The boundless power of the party machine over public life is constantly being confirmed; in private conversation and on the printed page we return to this problem in the weary tones of recrimination and impotence. Is there any point, we ask ourselves, in continuing to talk of democracy? On the other hand, is a democracy conceivable without parties? And a modern party without its machinery?
I remember a sentence of Karl Radek’s from the days when the crushing power of the Stalinist machine was beginning to take form. “Once,” he said, “Russia was under the rule of a matriarchy, then a patriarchy ruled, now we are entering the age of the secretariarchy.”
Today we also live in an age when bureaucrats are tyrants. The regime of the secretariat has expanded rapidly in every country, civilized and uncivilized alike. The Secretary General has become the true representative of our times, while the old oligarchies of prominent citizens (survivors of the political geriarchy, heads of the Mafia, publicists, great orators) are thrust from their pedestal. Among these notables a few have saved themselves—by serving as rubber stamps for one or another of the more efficient machines; the cynical ones excuse their actions, pleading the necessities of the times, the hypocrites invoke “the lesser of two evils.”
Curiously enough, the pretense of fighting the dangers of Communism or of clericalism—always for the sake of liberty—can lead with terrible ease to the surrender of all personal freedom. This surrender is justified, naturally, on grounds of expediency: once again the means devour the end. In view of the present situation it is not an exaggeration to say that Italian political life today is almost completely Stalinized. For the technique of the modern machine undoubtedly has that origin. This is the irony of the strategy of the opposition: the fear of the enemy leads to imitation. The Communists copy the clerical party, and the Democratic-Christian civic committees imitate the Communists. Do you wish proof of this? In those fortunate Western countries where the Communist following is small, the democratic parties have less rigid organizations. Our own situation is far worse. With us the anti-Communist mass organizations have come to adopt, bit by bit, the whole Stalinist system: the block and factory factions, the small organized cells in the cooperatives, the agit-prop in the crowd, the meetings reserved for the most active members, the party schools at every level of organization, and finally, what is most important and most essential for Stalinism, the two-faced ideology, one, opportunistic and demagogic, for the mass public, the other for the initiates of the central apparatus.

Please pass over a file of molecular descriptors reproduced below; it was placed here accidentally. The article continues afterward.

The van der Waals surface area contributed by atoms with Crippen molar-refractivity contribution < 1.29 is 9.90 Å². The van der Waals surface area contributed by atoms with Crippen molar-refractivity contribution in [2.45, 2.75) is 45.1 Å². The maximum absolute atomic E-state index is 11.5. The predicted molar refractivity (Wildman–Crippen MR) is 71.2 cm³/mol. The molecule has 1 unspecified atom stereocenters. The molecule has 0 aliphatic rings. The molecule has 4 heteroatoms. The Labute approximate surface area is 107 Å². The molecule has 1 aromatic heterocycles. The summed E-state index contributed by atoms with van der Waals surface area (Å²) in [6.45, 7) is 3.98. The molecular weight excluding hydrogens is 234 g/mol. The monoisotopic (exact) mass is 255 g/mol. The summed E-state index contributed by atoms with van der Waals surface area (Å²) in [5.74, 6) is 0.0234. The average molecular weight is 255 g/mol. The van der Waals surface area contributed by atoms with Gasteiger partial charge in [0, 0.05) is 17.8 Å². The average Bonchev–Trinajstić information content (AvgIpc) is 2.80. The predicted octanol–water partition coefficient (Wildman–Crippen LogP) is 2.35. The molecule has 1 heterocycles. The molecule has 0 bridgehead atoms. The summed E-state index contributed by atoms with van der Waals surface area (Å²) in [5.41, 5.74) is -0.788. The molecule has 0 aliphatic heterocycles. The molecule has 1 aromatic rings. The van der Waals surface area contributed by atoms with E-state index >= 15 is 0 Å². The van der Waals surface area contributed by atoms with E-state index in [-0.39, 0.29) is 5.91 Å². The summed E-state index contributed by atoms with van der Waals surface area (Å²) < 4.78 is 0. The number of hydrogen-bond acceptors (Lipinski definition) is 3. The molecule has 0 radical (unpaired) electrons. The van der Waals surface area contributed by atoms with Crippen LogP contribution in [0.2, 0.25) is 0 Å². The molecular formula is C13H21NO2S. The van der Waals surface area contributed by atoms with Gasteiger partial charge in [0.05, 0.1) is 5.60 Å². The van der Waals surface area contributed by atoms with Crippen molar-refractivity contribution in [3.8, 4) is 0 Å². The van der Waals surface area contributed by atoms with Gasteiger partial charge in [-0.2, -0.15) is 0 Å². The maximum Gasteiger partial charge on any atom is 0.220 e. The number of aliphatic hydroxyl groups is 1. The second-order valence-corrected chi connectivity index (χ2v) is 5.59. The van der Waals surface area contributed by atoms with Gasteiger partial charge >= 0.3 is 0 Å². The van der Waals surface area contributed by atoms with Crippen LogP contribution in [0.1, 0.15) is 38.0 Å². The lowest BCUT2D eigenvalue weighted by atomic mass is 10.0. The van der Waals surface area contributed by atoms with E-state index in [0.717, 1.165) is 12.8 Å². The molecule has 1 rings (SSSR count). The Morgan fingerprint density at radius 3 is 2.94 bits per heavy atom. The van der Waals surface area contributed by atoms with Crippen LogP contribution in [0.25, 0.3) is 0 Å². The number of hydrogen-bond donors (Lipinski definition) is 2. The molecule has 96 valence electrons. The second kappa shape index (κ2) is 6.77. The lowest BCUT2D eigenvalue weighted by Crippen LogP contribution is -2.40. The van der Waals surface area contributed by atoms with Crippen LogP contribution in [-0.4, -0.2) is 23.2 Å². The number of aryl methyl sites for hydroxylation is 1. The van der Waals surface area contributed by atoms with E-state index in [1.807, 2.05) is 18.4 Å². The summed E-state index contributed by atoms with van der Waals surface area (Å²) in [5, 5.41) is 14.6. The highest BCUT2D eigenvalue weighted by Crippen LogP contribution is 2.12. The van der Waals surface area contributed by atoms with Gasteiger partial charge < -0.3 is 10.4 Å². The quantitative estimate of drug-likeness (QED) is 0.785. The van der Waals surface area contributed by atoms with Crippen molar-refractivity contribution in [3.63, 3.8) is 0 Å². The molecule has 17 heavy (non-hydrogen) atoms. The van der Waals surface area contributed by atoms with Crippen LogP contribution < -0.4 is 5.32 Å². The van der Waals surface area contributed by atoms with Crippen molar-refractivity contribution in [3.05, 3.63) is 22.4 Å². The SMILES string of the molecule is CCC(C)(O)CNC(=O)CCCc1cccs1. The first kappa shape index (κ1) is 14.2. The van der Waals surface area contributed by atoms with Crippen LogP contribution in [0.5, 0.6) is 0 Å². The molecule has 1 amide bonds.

As the Stalinist technique of arousing, stupefying and brutally managing the masses is imitated by the opposition, the Communist machine is given a taste of its own medicine, far more...
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